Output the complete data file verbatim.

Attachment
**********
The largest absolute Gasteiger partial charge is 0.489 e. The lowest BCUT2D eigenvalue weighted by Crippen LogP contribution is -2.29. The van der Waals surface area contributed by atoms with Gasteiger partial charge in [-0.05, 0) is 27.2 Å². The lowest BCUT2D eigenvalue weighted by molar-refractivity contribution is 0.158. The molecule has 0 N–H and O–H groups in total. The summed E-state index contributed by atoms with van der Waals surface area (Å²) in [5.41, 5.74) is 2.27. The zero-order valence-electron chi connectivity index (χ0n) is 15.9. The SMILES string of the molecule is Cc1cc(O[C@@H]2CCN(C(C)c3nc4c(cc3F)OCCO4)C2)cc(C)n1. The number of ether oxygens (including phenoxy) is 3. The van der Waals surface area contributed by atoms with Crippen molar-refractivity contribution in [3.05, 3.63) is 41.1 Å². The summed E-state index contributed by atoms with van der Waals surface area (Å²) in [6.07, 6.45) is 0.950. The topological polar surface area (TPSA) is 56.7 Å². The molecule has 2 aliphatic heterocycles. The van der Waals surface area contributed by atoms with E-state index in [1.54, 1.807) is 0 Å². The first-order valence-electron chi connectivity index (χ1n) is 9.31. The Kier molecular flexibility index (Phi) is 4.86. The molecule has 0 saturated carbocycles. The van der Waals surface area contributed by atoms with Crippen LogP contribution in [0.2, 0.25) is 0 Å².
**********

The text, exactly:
The largest absolute Gasteiger partial charge is 0.489 e. The lowest BCUT2D eigenvalue weighted by Crippen LogP contribution is -2.29. The van der Waals surface area contributed by atoms with Gasteiger partial charge in [-0.05, 0) is 27.2 Å². The lowest BCUT2D eigenvalue weighted by molar-refractivity contribution is 0.158. The molecule has 0 N–H and O–H groups in total. The summed E-state index contributed by atoms with van der Waals surface area (Å²) in [5.41, 5.74) is 2.27. The zero-order valence-electron chi connectivity index (χ0n) is 15.9. The SMILES string of the molecule is Cc1cc(O[C@@H]2CCN(C(C)c3nc4c(cc3F)OCCO4)C2)cc(C)n1. The number of ether oxygens (including phenoxy) is 3. The van der Waals surface area contributed by atoms with Crippen molar-refractivity contribution in [3.05, 3.63) is 41.1 Å². The summed E-state index contributed by atoms with van der Waals surface area (Å²) in [6.07, 6.45) is 0.950. The topological polar surface area (TPSA) is 56.7 Å². The molecule has 2 aliphatic heterocycles. The van der Waals surface area contributed by atoms with E-state index in [1.54, 1.807) is 0 Å². The first-order valence-electron chi connectivity index (χ1n) is 9.31. The Kier molecular flexibility index (Phi) is 4.86. The molecule has 0 saturated carbocycles. The van der Waals surface area contributed by atoms with Crippen LogP contribution in [0.2, 0.25) is 0 Å².